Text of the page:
Image altered by Brett Gering
Training camps serve as the barometer for expectations: They gauge a player's talent, reveal their work ethic and file preseason progress reports.
In the aftermath of a bottom-of-the-barrel 2-14 struggle, a team's forward momentum tends to hit a Leonidas line (NSFW). The 2013 Chiefs are the exception to the rule.
Ownership uprooted the rickety foundation, ensuring that next season's squad is far more than a refurbished product. The drastic turnover adds more weight to training camp's significance, but the new coaching staff also deletes history and opens the window of opportunity for up-and-comers.
Five players will turn heads and spellbind spectators.
Every afternoon that Tony Moeaki rehabs boosts Demetrius Harris' odds of cracking the 53-man roster.
Moeaki's edge in experience is glaringly lopsided, but the rookie is making strides.
Harris is the latest in the line of hardwood-to-gridiron converts, and as Andy Reid told KCChiefs.com, "He's making the most of it so far."
If Harris hones his blocking skills—the weakest link in Moeaki's game—he could supplant his veteran cohort.
Moeaki's latest knee injury will only hinder his efforts as an in-line blocker. However, he's still a dangerous target in the passing game.
Given John Dorsey's affinity for stocking up on draft picks, it's feasible that Moeaki is cast as a lure in the trade market. There's a select group of Bostonians who would welcome his services with open arms.
Junior Hemingway is a mixed bag of capabilities.
As a receiver, he can line up outside or in the slot. His 6'1", 225-pound frame makes for a hulking target, and he has magnets disguised as hands.
Although he's by no means a burner, Hemingway expertly adjusts to deep passes and overpowers opponents in the air.
If he's afforded the opportunity to make a play on the ball, No. 88 will reward it.
The second-year wideout flashes playmaking potential after the catch as well.
Another resume builder: Hemingway's a seasoned special teams contributor.
Kendrick Lewis and Husain Abdullah are far from scrubs, but their collective playing time will steadily erode throughout the season.
Sanders Commings may not breach the starting rotation as a rookie—although, that's not out of the realm of possibilities—but he's a sure-fire lock to become an immediate contributor.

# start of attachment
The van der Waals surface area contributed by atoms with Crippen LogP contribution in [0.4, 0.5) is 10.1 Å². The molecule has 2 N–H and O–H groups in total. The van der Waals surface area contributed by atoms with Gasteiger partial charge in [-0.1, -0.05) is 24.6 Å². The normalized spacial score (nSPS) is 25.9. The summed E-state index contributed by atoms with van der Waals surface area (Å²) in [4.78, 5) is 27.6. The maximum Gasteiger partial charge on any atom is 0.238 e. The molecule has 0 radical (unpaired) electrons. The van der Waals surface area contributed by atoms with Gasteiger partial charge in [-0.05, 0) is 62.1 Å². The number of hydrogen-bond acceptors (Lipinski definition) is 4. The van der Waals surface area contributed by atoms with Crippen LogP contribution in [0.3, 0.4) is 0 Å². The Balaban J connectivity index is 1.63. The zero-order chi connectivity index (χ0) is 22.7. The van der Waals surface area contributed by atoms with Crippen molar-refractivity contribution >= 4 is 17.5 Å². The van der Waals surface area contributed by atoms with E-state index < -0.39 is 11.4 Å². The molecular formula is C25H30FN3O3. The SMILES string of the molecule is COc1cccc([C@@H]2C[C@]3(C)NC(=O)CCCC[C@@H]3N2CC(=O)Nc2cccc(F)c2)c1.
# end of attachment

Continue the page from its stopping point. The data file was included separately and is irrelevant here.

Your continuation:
Obviously, his biggest hurdle will come in the form of experience. While the position isn't foreign to him, the vast majority of his collegiate snaps were played at corner.
Commings possesses every tool to eventually become a solid starter at free safety.
Beached whale or "landshark?"
The 331-pound nose tackle has struggled with fluctuating weight and stamina concerns in the past.
If he's the most athletic person in the room, the room is probably full of pocket protectors.
But Powe can wreak havoc when plowing ahead—something he was forbidden from doing throughout his first pair of seasons.
When aggressive, his strength oppresses blockers, and he packs more explosion than the average 330-pounder.
"Landshark" it is.
When acclimating to life in the NFL as an inside linebacker, enlisting the help of Derrick Johnson isn't a bad first move.
During a sit-down with KCChiefs.com, Nico Johnson relayed, "I talk to Derrick Johnson a lot and he’s been talking about stepping into that role of leading this team to where we want to go. We have the right mindset and we just want to go out each and every day and get better."
His closest competition, Akeem Jordan, invested six years in Philadelphia before following his coach to Kansas City, but this season will be his first within a 3-4 scheme.
In comparison, the incoming freshman spent four years mastering his craft in Nick Saban's 3-4.
Johnson looks the part of an effective two-down run-stuffer. His main vulnerabilities lie in pass coverage, but according to Mitch Holthus, the fourth-rounder's turning the corner in that facet as well.
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